Norman times

Melton history index

Melton Town

By the time of the Domesday Book (produced between 1080 and 1086) there is reference to “Medeltune”. Perhaps the name “Melton” comes either from “Milltown” – there being two watermills in the area, or from “Middleton” – Melton being central to several hamlets.

The township of Melton then would seem to consist of 38 families – giving a population of about 200 persons.

Geoffrey de Wirce, from the Anjou-Britanny border, was the first Norman Lord of the Manor of Melton. 1077 provides written evidence of Melton as a market town – though it is probable that Edward the Confessor (1042 to 1066) granted it market status. Its market status is re-affirmed in a charter from 1324.

Robert de Molbrai, one of William the Conqueror’s noblemen, seems to have inherited Melton Manor – though he was subsequently imprisoned after revolting against Rufus. In this manner the town became known as ‘Melton Mowbray’.

The lineage continued through his wife, Matilda, who had two sons by another husband. The eldest son was Roger, who participated in the Crusades, returning to endow the Leper Hospital at Burton Lazars. The second son was Hamo lived in the hamlet of Eye Kettleby, and seems to have taken the name “Belers” – as a result of which the hamlet of ‘Kirby’ became known as ‘Kirby Bellars’.

Melton’s Parish Church

St Mary's Church.

St Mary's Church. (Click to enlarge.)

There is some evidence of earlier Church buildings on the site of the Parish Church – suggesting Christianity arrived in the area considerably earlier than the current building. The Domesday Book records the presence of two priests to serve the Town in 11th century.

Melton Mowbray’s current Parish Church of St Mary (the Virgin) probably dates from the latter half of the 12th century – both the sandstone and the grey limestone being from local sources – the final phase, the vestry, being completed in 1532.

Anne of Cleve’s House

The Anne of Cleeves on Burton St.

Anne of Cleeves. (Click to enlarge.)

The only other medieval building still standing in Melton Mowbray is the Anne of Cleve’s House, probably dating from 1384 and serving as accomodation for the chantry priests of Melton.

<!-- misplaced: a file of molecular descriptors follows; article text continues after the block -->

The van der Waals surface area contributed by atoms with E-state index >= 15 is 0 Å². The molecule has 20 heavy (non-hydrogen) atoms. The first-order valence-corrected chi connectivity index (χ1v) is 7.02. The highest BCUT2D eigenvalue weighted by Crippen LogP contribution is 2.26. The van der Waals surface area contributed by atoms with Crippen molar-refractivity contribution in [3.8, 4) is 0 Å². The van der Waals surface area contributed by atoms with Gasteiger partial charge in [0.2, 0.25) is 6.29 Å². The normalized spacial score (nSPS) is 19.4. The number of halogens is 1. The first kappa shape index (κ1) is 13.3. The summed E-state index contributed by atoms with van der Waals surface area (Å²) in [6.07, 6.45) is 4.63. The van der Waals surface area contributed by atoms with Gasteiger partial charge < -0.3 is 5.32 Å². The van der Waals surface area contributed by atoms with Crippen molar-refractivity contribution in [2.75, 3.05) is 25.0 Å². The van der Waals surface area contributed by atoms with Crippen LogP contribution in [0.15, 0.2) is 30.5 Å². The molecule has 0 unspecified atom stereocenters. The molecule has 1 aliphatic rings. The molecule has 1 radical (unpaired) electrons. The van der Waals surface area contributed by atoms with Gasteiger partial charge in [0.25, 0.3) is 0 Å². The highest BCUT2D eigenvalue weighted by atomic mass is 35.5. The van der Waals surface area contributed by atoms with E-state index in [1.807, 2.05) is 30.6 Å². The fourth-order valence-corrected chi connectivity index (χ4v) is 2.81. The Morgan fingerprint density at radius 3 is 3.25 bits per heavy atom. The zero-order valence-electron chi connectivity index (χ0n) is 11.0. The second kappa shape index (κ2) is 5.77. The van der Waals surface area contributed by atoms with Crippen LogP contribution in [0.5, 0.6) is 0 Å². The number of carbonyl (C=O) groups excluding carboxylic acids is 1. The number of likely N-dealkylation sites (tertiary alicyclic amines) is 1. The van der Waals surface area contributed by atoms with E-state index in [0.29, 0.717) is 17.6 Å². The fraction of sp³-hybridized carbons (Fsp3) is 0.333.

Its name derives from Henry VIII assigning the revenues from this house and land as part of the divorce settlement to Anne of Cleve – though there is no evidence of her having resided there. Today the building is the Anne of Cleve Public House.


Melton Market

The Market Cross.

The market cross

The market continued to flourish, each commodity with its own market cross – a Sheep Cross in Nottingham Street, a Corn Cross near the junction of Nottingham Street and High Street, while a Butter Cross stood in the Market Place. Sage Cross, where herbs were sold, is preserved by name, at least, in Sage Cross Street. At least two crosses also stood as boundary-markers to Melton Mowbray parish.

The photograph shows the present-day reconstructed Corn Cross, placed near the former Corn Exchange in the Market Square in 1996. A plaque honours the Royal Vetinary Corp receiving the Freedom of the Town in 1977.

Early Schooling

The earliest reference, in 1347, indicates the school being confiscated by the Crown from the French Cluniac Order, owing to the hostilities between the two Nations at that time. This would make the Melton School one of the earliest in England.

Law & Order

In a programme on BBC Radio 4 (March 2003) The Long View, Jonathan Freedland spoke of the rule of gang law in 14th century Leicestershire.

The Folville family (of Ashby Folville fame) featured as infamous outlaws: John Folville had inherited the manor of Ashby Folville and seems to have lived within the law. However, his brothers, Eustace, Laurence, Richard, Robert, Thomas and Walter formed the core of a criminal gang — for instance, involved in the murder of Roger Bellers in 1326. In 1332 the Folvilles kidnapped judge Sir Richard Willoughby, near Waltham-on-the-Wolds — demanding 1300 marks for his release. King Edward II duly paid the ransom.

Richard Folville was appointed by his elder brother as rector of Teigh (some 7.5 miles to the South East of Melton Mowbray). Richard and associates sought sanctuary in the Church, in 1340. Arrows were shot at the pursuers, killing one and wounding others. Sir Richard de Colville (a Justice of the Peace) entered the Church and dragged Richard outside and beheaded him — the customary treatment of outlaws at that time. However Richard de Colville had still to seek absolution for his sacrilegeous behaviour (in killing a cleric), receiving a penance which required him and his associates to tour local parishes and to be beaten at each Church!

Next page: Post reformation